Of the nearly 30 people in the classroom on Tuesday afternoon, Natalie Massery was the only one with any memory of the terrorist attacks on Sept. 11, 2001.
A half-circle of third-graders sat wide-eyed around Massery, their Robert T. Capeless Elementary School teacher, hanging to her every word as she told of a day that changed the course of the United States one regular September day 11 years ago.
It’s an unforgettable day for most, recollecting where they were at that exact moment that first plane flew into the north tower of the World Trade Center at 8:46 a.m. But the 11 years that’s passed has given time for a new generation to occupy Massery’s third-grade classroom, students who are young enough to view the 9/11 attacks as a history lesson rather than a historic day that they themselves lived.
"We have to teach it. It really molded the future," said Candy Jezewski, Capeless Elementary’s principal. "We have to be sensitive and tread lightly, though."
A moment of silence started the daily activities at the elementary school.
Massery tries to incorporate a patriotic theme into her classroom teaching at least month.
"They’re so used to all the negative aspects, like the killings and the bombs, that it’s hard to connect," Massery said. "So, I do a lot with my guitar and try to sing patriotic songs. It’s important for them to realize that America is a community."
In a light, sweet-natured voiced, Massery told her class, "This happened way before you were born." She held up a yellow card that had the word "tragedy" on it, and then raised another, blue card to give a simple definition of the word.
Massery spoke of something "really, really sad" that happened "way before [the students] were born," and how "two planes filled with boys and girls, and mommies and daddies" flew into the World Trade Center buildings -- "two huge towers," according to Massery -- that then "fell over like Legos."
Almost no chatter was heard among the students, all listening to their teacher tell of a day before their time in a way that resonated with their young minds.
"A bad, bad man ran into the twin towers and it killed a lot of people," student Chloe Wend ling recited afterward.
"It was sad for New York, New York, but it was sad for everywhere else, too," added student William Garrity.
As a guide to her lesson, Massery propped the book "September 12th: We Knew Everything Would Be All Right" on her lap, reading the short passages to the class. The 2002 book was written and illustrated by first-graders at Masterson Elementary in Kennet, Mo.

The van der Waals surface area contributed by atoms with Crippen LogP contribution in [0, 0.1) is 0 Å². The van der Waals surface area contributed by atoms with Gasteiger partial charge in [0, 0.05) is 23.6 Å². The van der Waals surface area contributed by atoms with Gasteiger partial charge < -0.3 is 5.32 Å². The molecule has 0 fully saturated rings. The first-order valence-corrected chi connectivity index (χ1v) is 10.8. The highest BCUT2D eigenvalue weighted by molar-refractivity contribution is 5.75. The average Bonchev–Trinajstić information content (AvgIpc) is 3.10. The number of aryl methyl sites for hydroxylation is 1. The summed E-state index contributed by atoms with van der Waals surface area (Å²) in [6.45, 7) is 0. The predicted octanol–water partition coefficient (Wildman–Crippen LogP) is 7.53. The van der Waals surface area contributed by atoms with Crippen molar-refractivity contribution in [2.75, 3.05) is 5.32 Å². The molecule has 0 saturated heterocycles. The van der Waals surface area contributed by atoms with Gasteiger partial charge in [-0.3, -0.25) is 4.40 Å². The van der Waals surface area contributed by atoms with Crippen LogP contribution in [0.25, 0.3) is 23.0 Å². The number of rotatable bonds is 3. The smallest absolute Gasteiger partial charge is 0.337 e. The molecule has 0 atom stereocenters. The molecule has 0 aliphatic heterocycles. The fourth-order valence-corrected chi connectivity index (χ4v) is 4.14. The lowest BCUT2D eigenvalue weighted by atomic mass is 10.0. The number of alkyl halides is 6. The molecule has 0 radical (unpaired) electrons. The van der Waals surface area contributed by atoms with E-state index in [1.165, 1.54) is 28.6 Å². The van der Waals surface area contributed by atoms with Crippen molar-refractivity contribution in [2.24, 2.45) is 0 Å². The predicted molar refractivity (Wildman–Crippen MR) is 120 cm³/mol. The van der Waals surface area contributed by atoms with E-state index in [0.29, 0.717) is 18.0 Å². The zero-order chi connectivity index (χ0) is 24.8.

The book and its brightly colored illustrations treated the subject matter as delicately and age-appropriate as Massery did, but also told the students of the brighter days ahead in the future.
Massery challenged her students to do some research at home Tuesday evening to find out who the president of the United States was in 2001.
At Pittsfield High School, the freshmen were alive on Sept. 11, 2001, but were just young toddlers unable to grasp the concept of what was going on.
Last year, a 10-year commemorative tree-planting ceremony was held on the school grounds, attended by local law enforcement and fire officials. But this year, no such event existed, despite curious students occasionally steering their teacher’s lesson plans toward the timely topic.
"I walked into a [health] class, and they were watching old news coverage from it because they were interested," said Pittsfield High School Principal Tracey Benson.
The Sept. 11 attacks do not factor into a curriculum until sophomores take U.S. History II, according to Patricia Curry, the social studies department head.
"That’s not to say we don’t include it when we can," she said. "In U.S. History I, the connection we made was that [9/11] was not the first terrorist attack. My ninth-graders watched a History Channel special that talked about why they used the planes they did, and how the buildings collapsed."
Massery was teaching second grade in September 2001, and said the teachers didn’t relay the news to the students, instead letting their parents do it when they got home. They then discussed the attacks in class the next day -- Sept. 12, 2001.
"Every day, bad things happen, but you want to try to make good things happen," Massery told her third-graders.